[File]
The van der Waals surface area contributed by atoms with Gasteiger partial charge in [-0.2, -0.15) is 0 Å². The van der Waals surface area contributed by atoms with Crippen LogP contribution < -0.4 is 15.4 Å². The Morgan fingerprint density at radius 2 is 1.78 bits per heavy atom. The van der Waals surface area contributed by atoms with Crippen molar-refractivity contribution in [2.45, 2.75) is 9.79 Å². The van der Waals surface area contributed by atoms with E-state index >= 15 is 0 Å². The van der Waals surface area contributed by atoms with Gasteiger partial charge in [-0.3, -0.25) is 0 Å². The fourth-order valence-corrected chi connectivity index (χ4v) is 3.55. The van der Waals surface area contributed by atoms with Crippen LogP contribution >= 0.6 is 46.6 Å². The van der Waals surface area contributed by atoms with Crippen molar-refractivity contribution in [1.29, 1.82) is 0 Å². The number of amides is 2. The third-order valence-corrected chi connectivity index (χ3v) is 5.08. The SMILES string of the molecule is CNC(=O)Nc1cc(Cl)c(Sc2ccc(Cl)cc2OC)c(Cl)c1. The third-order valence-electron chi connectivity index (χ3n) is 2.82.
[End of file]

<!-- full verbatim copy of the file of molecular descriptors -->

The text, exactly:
The van der Waals surface area contributed by atoms with Gasteiger partial charge in [-0.2, -0.15) is 0 Å². The van der Waals surface area contributed by atoms with Crippen LogP contribution < -0.4 is 15.4 Å². The Morgan fingerprint density at radius 2 is 1.78 bits per heavy atom. The van der Waals surface area contributed by atoms with Crippen molar-refractivity contribution in [2.45, 2.75) is 9.79 Å². The van der Waals surface area contributed by atoms with E-state index >= 15 is 0 Å². The van der Waals surface area contributed by atoms with Gasteiger partial charge in [-0.3, -0.25) is 0 Å². The fourth-order valence-corrected chi connectivity index (χ4v) is 3.55. The van der Waals surface area contributed by atoms with Crippen LogP contribution >= 0.6 is 46.6 Å². The van der Waals surface area contributed by atoms with Crippen molar-refractivity contribution in [1.29, 1.82) is 0 Å². The number of amides is 2. The third-order valence-corrected chi connectivity index (χ3v) is 5.08. The SMILES string of the molecule is CNC(=O)Nc1cc(Cl)c(Sc2ccc(Cl)cc2OC)c(Cl)c1. The third-order valence-electron chi connectivity index (χ3n) is 2.82.